Register for an account

X

Enter your name and email address below.

Your email address is used to log in and will not be shared or sold. Read our privacy policy.

X

Website access code

Enter your access code into the form field below.

If you are a Zinio, Nook, Kindle, Apple, or Google Play subscriber, you can enter your website access code to gain subscriber access. Your website access code is located in the upper right corner of the Table of Contents page of your digital edition.

Health

Kissing and cancer

Gene ExpressionBy Razib KhanMay 22, 2011 8:39 AM

Newsletter

Sign up for our email newsletter for the latest science news

I recently listened to Paul Ewald talk about how a lot of cancer is due to infection on the radio show To the Best of Our Knowledge. That wasn't too surprising, Ewald has been making the case for a connection between infection and lots of diseases for a while. What jumped out at me is his claim that kissing can spread some of the viruses. Here's something he told Discover a few years back:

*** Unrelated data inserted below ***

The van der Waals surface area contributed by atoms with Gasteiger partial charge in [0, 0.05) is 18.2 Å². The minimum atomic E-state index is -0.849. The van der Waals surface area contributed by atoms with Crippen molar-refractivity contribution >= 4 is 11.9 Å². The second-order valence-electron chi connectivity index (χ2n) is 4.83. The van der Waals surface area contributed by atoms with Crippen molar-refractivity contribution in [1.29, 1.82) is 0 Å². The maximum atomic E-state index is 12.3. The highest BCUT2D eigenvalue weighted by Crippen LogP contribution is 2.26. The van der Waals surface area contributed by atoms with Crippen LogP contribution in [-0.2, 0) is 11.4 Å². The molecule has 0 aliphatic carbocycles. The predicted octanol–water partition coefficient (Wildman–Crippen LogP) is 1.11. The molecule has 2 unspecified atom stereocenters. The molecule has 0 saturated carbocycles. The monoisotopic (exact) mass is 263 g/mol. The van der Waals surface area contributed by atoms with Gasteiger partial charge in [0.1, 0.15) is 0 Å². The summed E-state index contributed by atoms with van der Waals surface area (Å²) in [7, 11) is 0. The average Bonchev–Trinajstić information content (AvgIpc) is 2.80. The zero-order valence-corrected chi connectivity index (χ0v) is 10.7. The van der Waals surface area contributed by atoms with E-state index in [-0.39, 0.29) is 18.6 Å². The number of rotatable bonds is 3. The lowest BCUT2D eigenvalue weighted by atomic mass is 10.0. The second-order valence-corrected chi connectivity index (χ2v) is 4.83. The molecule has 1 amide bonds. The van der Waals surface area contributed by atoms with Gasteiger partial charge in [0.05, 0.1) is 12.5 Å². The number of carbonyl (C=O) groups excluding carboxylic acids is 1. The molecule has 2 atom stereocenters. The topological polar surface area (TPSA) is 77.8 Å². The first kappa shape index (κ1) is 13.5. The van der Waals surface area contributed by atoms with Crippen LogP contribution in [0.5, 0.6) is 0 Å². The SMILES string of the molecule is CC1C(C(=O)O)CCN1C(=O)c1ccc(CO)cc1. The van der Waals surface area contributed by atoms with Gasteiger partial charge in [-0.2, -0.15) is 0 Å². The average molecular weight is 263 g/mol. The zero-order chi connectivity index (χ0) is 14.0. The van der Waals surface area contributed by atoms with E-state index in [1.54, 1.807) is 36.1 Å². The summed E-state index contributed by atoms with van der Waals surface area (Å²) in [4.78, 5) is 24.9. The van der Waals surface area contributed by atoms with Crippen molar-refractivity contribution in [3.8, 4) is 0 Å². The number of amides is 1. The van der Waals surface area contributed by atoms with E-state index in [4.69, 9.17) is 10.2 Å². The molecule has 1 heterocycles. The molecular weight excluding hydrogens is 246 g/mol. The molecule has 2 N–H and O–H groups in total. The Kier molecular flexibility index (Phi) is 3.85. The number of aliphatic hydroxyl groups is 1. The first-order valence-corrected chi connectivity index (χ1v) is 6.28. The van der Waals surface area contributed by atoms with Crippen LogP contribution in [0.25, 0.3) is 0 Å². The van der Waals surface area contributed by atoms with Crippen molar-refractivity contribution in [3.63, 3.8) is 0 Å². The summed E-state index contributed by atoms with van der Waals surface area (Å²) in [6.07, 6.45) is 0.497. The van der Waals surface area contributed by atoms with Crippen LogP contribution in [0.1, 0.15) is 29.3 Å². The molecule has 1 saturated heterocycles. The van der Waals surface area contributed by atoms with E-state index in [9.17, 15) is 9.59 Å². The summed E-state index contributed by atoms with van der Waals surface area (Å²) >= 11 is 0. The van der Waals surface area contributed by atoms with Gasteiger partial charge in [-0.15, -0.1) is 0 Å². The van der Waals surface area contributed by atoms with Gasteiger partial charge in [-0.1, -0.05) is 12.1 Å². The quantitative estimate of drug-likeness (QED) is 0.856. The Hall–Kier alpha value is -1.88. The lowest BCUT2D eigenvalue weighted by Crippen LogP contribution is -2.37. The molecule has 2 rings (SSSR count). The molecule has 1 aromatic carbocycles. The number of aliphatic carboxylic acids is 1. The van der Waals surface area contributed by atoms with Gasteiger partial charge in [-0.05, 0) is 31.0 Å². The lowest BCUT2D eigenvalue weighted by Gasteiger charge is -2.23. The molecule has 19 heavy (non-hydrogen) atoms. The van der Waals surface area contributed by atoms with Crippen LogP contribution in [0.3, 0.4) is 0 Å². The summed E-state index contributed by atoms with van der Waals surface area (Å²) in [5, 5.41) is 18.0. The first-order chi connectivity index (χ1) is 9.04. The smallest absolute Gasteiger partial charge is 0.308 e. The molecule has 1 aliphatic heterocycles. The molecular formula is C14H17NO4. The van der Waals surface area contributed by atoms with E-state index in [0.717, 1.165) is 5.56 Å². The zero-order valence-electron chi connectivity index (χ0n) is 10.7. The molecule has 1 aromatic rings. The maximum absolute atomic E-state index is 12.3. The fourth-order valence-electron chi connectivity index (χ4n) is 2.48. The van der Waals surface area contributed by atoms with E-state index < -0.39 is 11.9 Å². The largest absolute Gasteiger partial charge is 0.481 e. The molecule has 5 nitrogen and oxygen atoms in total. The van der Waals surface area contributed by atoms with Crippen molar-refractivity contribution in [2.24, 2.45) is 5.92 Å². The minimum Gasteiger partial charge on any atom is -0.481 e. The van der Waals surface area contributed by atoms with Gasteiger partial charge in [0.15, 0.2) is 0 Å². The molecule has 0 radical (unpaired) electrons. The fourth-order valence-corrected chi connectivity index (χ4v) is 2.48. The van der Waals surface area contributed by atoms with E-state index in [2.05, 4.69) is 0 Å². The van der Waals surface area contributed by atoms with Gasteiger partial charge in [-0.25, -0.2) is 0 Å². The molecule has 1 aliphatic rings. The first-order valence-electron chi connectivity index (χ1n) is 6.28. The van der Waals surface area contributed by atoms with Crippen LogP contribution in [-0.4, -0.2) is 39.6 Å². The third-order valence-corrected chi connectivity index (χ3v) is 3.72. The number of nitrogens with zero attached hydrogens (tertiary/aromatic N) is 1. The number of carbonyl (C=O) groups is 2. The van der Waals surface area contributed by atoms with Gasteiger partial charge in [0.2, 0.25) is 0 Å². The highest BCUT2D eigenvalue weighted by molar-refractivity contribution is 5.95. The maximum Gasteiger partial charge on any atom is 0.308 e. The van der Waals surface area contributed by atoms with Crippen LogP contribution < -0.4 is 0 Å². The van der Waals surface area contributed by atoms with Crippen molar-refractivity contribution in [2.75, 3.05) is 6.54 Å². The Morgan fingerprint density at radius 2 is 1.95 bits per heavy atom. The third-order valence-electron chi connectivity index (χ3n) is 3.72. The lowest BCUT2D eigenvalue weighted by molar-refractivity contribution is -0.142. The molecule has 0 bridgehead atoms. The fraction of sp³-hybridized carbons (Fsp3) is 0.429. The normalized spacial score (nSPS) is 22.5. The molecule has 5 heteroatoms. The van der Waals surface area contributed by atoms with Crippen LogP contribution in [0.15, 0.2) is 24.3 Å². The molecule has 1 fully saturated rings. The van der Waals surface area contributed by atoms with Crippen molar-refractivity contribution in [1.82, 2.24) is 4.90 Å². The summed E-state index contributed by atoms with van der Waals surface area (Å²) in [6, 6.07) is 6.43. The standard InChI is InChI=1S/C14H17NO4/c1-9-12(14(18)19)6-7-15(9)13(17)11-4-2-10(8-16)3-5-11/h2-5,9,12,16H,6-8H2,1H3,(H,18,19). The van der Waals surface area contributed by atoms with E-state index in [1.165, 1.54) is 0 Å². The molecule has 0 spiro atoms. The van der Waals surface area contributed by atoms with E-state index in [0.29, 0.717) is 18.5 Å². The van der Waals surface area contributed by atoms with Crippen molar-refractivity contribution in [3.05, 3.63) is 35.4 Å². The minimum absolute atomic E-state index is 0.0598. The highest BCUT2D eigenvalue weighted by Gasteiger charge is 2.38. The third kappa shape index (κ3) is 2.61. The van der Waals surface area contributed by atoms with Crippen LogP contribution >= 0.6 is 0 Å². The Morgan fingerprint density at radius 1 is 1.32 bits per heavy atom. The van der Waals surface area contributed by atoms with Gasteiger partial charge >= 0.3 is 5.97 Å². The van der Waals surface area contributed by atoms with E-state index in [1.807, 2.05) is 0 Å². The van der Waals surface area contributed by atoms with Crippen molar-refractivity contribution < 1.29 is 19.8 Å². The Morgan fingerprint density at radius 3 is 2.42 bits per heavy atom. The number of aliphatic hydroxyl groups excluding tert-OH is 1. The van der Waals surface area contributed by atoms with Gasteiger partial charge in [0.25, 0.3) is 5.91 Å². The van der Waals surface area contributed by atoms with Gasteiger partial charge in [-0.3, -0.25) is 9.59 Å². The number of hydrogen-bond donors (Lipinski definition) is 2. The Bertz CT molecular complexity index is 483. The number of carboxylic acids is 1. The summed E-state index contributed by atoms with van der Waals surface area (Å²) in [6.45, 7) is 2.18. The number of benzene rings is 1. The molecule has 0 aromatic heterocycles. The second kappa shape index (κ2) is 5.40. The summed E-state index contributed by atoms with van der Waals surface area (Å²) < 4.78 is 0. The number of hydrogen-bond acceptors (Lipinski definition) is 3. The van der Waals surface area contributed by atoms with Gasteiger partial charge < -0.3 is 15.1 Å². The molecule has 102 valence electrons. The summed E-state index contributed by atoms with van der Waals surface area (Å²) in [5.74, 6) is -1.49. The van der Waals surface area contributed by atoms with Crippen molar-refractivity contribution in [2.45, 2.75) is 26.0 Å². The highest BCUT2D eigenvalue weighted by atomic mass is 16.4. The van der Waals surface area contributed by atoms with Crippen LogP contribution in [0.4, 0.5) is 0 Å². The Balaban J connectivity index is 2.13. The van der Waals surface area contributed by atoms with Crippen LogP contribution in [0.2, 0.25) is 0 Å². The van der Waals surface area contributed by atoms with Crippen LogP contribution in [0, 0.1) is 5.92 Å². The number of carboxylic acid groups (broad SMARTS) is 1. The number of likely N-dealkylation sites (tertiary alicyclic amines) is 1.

D: How do we get infected with these dangerous pathogens? PE: Two of the most powerful examples are sexual transmission and kissing transmission, and by that I mean juicy kissing, not just a peck on the cheek. If you think about these modes of transmission, in which it might be a decade before a person has another partner, you realize that rapidly replicating is not very valuable—the winning strategy for the microbe would be to keep a low profile, requiring persistent infections for years. So we would expect that disproportionately, the sexually transmitted pathogens would be involved in causing cancer, or chronic diseases in general. You can test this. Just look at the pathogens that are accepted as causing cancer—Epstein-Barr virus, Kaposi’s sarcoma–associated herpesvirus, human T lymphotropic virus 1—and find out whether they’re transmitted this way. They almost all are. A random sample would yield maybe 15 to 20 percent of pathogens associated with cancer being sexually transmitted, yet the figure is almost 100 percent. When you look at viruses alone, it is 100 percent.

If a lot of kissing and number of sexual partners is predictive of risk of cancer, my immediate thought is that this naturally explains a lot of the cancer that runs in families. Families can pass on genes and cultural norms which would favor or disfavor certain behaviors.

2 Free Articles Left

Want it all? Get unlimited access when you subscribe.

Subscribe

Already a subscriber? Register or Log In

Want unlimited access?

Subscribe today and save 70%

Subscribe

Already a subscriber? Register or Log In